Friday, September 23, 2011


I stumbled onto this post about Learning Journeys the other day and it reminded me I totally forgot to blog about something I'm trying this year. First, a visual.


I'll post the link at the bottom of the page in case you're having trouble reading. What is it? It's a storyline of the things we've been learning. You start in the upper left and follow the arrows. Here's a zoomed in version of the bottom left corner.

Any blank line they're supposed to fill in with a sentence and the boxes should have drawings of the particles.

Here's the part I'm proud of. Do you see that half-line on the middle of the left side of the page? We are going to make another one in a few weeks and connect it to this one. My goal is to connect the entire year together. If I was more organized I could have plotted it all ahead of time and figured out how to get multiple connections (and back to the beginning) but that will just have to wait.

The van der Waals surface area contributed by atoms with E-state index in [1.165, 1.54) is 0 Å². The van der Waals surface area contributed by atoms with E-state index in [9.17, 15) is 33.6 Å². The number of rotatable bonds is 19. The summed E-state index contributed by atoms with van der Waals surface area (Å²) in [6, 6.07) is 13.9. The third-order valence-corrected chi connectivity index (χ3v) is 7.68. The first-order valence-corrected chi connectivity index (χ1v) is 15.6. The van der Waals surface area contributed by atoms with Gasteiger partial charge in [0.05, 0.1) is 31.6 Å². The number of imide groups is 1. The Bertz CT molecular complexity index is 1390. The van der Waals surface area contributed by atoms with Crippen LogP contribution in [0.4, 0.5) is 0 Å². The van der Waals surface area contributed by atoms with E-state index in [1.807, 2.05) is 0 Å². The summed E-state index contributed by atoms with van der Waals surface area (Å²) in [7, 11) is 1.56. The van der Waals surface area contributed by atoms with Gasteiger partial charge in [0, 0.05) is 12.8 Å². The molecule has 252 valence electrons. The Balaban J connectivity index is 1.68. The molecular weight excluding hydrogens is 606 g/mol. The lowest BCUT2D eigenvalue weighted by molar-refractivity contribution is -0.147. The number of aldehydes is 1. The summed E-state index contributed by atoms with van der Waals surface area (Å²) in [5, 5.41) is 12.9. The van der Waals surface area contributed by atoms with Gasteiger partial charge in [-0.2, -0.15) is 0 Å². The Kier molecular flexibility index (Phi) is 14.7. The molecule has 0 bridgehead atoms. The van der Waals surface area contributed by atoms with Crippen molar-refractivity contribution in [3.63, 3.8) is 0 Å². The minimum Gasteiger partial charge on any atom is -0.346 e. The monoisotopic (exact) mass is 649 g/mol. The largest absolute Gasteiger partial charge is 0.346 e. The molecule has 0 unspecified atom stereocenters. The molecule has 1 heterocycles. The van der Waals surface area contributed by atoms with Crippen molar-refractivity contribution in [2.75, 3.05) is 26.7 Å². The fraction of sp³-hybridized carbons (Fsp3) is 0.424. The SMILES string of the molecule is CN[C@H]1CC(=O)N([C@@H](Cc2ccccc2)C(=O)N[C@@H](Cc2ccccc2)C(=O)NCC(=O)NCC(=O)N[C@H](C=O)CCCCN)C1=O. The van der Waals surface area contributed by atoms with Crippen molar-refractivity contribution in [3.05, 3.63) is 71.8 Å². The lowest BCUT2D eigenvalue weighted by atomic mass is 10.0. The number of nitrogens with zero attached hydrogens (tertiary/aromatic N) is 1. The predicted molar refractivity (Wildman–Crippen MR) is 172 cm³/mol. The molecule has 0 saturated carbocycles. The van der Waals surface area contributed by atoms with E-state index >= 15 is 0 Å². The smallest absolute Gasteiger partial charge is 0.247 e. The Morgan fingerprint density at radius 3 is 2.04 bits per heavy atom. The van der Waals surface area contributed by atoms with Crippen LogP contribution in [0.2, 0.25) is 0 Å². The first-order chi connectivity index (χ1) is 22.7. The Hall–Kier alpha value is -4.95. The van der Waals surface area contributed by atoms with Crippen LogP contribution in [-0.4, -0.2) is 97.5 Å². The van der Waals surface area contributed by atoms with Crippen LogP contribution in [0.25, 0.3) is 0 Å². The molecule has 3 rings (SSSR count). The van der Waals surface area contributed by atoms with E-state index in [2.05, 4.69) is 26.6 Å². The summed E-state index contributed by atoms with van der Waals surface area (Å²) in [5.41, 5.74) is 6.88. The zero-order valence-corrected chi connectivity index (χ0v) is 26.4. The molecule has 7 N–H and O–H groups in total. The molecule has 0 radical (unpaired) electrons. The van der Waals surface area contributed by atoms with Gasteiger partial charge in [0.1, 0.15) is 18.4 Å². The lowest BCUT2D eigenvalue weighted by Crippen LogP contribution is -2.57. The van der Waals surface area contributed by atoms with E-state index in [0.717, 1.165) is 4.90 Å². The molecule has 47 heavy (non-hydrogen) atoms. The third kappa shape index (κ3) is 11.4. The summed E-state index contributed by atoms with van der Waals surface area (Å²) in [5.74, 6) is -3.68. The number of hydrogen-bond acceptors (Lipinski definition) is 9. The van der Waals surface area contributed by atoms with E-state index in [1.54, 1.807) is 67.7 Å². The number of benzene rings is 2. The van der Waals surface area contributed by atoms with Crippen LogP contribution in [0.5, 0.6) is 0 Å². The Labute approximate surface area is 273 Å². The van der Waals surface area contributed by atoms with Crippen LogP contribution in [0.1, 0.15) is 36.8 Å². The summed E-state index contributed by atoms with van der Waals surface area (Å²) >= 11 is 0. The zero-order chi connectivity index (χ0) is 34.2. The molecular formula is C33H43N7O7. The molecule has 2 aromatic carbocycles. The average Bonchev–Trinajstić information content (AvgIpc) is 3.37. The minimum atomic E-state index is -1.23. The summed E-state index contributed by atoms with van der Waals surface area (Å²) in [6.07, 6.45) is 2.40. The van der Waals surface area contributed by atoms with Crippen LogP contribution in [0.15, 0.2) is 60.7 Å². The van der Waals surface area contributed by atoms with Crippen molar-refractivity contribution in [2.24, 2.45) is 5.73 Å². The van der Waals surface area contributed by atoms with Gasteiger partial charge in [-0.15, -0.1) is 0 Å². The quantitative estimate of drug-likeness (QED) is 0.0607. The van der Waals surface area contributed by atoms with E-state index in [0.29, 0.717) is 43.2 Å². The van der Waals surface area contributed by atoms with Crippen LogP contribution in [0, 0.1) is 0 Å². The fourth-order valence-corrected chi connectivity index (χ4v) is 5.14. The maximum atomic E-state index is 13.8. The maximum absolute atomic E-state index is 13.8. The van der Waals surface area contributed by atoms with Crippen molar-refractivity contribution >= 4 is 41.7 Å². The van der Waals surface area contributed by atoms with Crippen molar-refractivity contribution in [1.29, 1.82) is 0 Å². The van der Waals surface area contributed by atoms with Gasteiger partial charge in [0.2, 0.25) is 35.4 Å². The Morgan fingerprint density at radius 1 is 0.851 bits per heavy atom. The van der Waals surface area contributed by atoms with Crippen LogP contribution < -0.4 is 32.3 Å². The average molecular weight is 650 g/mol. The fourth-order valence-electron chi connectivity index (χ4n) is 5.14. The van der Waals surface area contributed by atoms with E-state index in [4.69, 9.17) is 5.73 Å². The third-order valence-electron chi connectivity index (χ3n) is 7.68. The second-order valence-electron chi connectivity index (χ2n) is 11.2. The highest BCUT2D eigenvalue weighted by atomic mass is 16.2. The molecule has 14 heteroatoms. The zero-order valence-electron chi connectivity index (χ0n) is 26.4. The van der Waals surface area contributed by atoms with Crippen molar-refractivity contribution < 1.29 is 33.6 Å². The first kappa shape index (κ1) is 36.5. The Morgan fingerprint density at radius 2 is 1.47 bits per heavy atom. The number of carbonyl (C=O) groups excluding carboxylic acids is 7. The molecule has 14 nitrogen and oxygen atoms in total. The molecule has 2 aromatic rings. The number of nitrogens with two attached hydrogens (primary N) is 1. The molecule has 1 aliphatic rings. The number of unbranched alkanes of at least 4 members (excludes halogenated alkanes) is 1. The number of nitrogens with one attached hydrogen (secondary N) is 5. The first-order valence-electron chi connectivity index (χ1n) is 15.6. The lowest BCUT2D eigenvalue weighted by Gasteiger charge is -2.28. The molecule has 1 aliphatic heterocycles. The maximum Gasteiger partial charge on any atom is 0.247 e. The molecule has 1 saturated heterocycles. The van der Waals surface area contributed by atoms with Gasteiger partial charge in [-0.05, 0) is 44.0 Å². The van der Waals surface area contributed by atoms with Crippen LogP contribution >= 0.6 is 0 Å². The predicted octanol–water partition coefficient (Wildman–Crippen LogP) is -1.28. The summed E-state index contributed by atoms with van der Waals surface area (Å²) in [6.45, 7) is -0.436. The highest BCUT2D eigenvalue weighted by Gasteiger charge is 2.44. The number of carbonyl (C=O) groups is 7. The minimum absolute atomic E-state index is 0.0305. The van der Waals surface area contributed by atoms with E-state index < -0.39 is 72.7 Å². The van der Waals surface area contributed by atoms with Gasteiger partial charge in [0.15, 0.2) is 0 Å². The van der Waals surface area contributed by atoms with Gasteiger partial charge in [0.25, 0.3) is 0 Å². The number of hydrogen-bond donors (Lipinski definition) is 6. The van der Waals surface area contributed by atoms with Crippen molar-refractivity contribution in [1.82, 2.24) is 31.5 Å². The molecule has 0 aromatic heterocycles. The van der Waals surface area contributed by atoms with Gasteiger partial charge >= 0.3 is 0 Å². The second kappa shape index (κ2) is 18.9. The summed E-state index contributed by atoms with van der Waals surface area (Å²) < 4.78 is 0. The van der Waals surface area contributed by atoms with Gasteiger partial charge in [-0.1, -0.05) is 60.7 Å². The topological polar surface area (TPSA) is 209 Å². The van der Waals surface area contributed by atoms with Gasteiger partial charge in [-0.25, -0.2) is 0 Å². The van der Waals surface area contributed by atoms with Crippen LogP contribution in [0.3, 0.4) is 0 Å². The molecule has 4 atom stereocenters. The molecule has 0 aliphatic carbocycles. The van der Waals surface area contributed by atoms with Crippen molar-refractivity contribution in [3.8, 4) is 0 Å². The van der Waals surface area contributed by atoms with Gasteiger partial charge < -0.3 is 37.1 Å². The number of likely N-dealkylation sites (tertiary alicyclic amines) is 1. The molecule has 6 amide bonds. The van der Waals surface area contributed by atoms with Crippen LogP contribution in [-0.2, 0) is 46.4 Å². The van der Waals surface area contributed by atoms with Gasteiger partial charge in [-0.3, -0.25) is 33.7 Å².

We'll have an ongoing record of how we got to where we are and I'll fill be able to fill up one of those blank bulletin board spaces that my principal is always yelling at me for. Win win!

Here's a keynote 08 version (zipped because I can't figure out how to get dropbox to recognize keynote files) and a pdf. Don't forget to print it without borders.

Edit: Additional comments in next post.


  1. I love this! I never have anything on my bulletin board either. I have been wanting to make a conscious effort to circle back around and get the kids to reconnect with earlier material as well. This is much better than anything I came up with. Keep it up :)

  2. bookmarked. this is really good. I love that you're taking students through the actual learning process, giving context to the activities and concepts you do in the classroom.

    I really like this. Thanks for sharing.

  3. Jason, what a great idea! I love how to take the material full circle (and...who doesn't need bulletin board material!). Thanks for sharing

  4. You wouldn't happen to have one already done for forces and motion, would you? It's such a great idea, and I hate duplicating effort if I can avoid it...